Diagnosis? Resentment. Rx? Healthy boundaries
Kristina Guldbrand grew up in Austin, Texas, and graduated from Colorado State University with a degree in biology with a concentration in neuroanatomy and physiology. She worked as a certified veterinary technician for 12 years before becoming an account manager for Veterinary System Services. In her role as a manager and helping clinics with their staffing needs, she discovered her love of leadership and wellbeing. Since starting work with VSS, she has received training through the International Coaching Federation and provides workshops, leadership and wellbeing coaching as well as teambuilding for practices. She continues to expand her knowledge on perfectionism, neuroleadership, adult learning techniques, communication and organizational psychology to provide up-to-date and effective techniques to her clients.
Unless your upbringing or work experience presented an example of how to set healthy boundaries, you may not know how to establish and maintain them. When you combine the lack of boundaries with your work as a veterinary professional in a caretaker role, this can create negative emotions. Lets diagnose and treat.
showcake/stock.adobe.comDisease: Poor boundaries
Symptoms may include but are not limited to:
What are boundaries? Boundaries are the lines you draw that help others know how you want to be treated. If you don't have healthy boundaries, you might be passively relying on others to know how you want to be treated. While we would all love for people to consider others before themselves, that's not reality.
Why are boundaries important? Before I discovered my own boundaries, I was known as a “yes” woman in veterinary practice.
Stay late to help with that blood transfusion? Yes!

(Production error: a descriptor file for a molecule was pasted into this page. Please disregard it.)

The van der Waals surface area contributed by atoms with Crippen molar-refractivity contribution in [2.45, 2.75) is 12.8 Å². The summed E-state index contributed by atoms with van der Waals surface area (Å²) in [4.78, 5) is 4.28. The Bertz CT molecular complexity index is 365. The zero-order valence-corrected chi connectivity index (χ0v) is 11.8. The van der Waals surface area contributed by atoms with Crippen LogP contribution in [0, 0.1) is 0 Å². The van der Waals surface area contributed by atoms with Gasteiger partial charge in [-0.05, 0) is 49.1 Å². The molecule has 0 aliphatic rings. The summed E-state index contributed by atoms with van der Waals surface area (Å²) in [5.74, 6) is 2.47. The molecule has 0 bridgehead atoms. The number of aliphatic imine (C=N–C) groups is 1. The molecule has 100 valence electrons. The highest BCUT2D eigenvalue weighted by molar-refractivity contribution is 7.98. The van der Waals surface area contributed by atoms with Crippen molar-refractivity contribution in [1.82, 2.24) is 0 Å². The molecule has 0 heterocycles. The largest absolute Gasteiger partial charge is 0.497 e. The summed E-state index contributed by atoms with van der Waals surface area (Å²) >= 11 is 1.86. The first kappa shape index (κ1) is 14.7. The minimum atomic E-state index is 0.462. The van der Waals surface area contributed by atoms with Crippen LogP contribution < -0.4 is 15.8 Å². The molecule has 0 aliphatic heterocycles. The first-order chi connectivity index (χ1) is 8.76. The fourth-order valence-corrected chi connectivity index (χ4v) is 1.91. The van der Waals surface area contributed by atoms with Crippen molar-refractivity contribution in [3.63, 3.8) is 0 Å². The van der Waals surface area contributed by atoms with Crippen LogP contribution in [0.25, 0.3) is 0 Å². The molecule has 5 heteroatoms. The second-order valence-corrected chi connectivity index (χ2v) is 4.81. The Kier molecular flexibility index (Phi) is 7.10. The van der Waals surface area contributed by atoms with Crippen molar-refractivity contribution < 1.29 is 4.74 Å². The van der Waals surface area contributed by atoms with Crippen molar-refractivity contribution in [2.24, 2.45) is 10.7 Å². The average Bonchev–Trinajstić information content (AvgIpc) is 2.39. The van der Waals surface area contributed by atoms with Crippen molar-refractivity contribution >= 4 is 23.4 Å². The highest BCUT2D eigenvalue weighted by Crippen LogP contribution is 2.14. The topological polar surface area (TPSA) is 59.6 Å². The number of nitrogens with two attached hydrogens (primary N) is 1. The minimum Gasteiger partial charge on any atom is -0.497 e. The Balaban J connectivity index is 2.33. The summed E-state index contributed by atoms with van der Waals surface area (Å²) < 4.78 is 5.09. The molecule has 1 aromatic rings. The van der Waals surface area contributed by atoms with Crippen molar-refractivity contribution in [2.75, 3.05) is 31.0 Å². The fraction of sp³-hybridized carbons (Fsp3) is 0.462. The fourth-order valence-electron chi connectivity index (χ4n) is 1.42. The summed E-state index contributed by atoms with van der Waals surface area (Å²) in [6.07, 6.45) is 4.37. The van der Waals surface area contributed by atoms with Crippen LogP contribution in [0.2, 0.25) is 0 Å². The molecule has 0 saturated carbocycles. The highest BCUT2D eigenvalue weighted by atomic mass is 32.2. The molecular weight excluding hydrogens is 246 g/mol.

Need someone to help with that extra shift once a week until we find a replacement? Yes!
I wanted opportunities to advance my career, and I thought I could handle anything. Until I couldn't. I burnt myself out and ran from practice, trying to find a company that would treat me better. Finally, a good friend called an intervention and told me the truth: You can't put everything and everyone before yourself and still be happy.
“If the cabin should lose pressure, please put your oxygen mask on first before assisting others”: If you've flown, you're heard it before. Same goes for emotional health-you need to take care of yourself before helping others.
Treatment plan: Better boundaries
Think of a time when you've felt resentful, angry or burnt out. These feelings may be a sign that you're ignoring your personal boundaries. When I always stayed late to help, I felt it was expected of me-that I had no choice. I felt angry, exhausted and resentful. Social psychologist Brene Brown advises keeping a resentment journal for a while to help track moments when you might need a boundary. Other helpful actions include:
Reality checks. When staying late became the norm for me, I'd have thoughts like, “What would they do if I actually left on time?” I never thought to really think about what would happen. When I took the time to think about it, the answer was reasonable: They'd call in the on-call person, who would get a bonus for coming in. Recognize the story you tell yourself in these situations, and do a reality check. You might find that your fears in setting a boundary aren't as scary as you thought.
Starting small. If you're new to setting boundaries, start small to test them out and get specific with what you're going to do. If you want to start leaving work on time, set a goal of leaving on time two out of four shifts, for instance. I didn't want to leave my co-workers high and dry at the end of a shift, so I thought it was reasonable to say that I would give myself a 15-minute window to make sure my duties were caught up and that I was able to pass anything else over to the next shift.